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The Army Corps of Engineers pull pins to open bays of the Bonnet Carre Spillway to deal with a rapidly rising Mississippi River in Norco, La. Wednesday, Feb. 27, 2019. The spillway reroutes water from the Mississippi into Lake Pontchartrain, where it then flows into Mississippi Sound and the Gulf of Mexico. The Army Corps of Engineers opened 28 bays of the spillway.

The U.S. Army Corps of Engineers closed the final bays of the Bonnet Carre Spillway on Thursday, ending a 43-day opening that marked the first time in history the facility has been used two years in a row.

The gradual closure, which began just over two weeks ago, came as the Mississippi River was falling in the New Orleans area.

The spillway is used to divert water from the river into Lake Pontchartrain to keep its level low enough to avoid causing problems for the levees in New Orleans and other areas below the spillway, which is in St. Charles Parish. 

The Corps began opening the spillway in late February, after the river's level began to rise due to heavy storms in the upper Midwest and Ohio River Valley, basins which feed into the Mississippi. The opening involves crews pulling large wooden "needles" from some of the 350 bays in its control structure.

This year's opening was the 13th in the spillway's nearly 90-year history and was the fifth-longest.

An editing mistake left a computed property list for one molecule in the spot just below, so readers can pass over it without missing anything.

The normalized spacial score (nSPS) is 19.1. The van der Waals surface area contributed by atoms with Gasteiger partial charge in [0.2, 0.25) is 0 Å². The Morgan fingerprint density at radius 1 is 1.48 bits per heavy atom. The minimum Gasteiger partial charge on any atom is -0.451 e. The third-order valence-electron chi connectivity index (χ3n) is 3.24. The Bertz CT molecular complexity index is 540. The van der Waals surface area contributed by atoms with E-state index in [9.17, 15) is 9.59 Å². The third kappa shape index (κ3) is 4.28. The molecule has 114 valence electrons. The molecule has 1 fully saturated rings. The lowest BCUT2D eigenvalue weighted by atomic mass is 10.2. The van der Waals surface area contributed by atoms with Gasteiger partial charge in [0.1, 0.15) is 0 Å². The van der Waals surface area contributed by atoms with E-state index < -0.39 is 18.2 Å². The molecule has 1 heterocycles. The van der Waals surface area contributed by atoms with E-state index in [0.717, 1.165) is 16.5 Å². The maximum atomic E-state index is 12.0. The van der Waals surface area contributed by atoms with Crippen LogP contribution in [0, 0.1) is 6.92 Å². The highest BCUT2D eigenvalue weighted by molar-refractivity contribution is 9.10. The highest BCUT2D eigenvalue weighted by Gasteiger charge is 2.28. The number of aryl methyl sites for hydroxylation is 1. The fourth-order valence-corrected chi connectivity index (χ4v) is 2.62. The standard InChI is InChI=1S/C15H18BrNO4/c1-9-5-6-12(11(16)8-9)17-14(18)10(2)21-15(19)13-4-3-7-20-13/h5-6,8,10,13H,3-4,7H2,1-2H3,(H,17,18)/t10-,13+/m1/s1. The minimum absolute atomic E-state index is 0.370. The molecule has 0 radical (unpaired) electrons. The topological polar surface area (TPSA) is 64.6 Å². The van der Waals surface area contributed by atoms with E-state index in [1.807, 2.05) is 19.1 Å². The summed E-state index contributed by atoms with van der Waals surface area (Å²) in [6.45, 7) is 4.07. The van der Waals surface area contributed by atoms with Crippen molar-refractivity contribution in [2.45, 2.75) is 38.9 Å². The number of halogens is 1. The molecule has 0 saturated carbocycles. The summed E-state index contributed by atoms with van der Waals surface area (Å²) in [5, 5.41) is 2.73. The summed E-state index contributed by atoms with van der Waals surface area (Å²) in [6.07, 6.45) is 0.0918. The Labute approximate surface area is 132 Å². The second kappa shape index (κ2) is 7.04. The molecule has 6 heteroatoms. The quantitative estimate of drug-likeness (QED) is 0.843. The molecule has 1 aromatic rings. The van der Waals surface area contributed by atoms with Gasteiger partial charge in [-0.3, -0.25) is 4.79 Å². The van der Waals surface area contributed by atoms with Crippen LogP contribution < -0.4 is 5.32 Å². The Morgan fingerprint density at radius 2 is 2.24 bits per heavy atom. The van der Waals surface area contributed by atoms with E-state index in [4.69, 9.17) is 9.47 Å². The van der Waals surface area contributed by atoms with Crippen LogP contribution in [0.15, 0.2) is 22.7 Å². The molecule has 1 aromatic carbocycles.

At the river's peak this year, 206 of the bays were open to divert roughly 213,000 cubic feet of water per second into the lake.

On Thursday, the river was at about 16.1 feet above sea level at the Carrollton gauge in New Orleans. That's about a foot below the level the spillway is intended to keep the river at, and about 4 feet lower than the tops of the levees that line its banks.

The National Weather Service forecasts the river level will continue to fall over the next month, reaching about 14.3 feet in early May. 

Bonnet Carre Spillway opens along Mississippi River for third time in four years

The Corps will continue to conduct daily inspections of the levees and enforce restrictions on construction and excavation near the river while the water level remains above 11 feet.


Follow Jeff Adelson on Twitter, @jadelson.​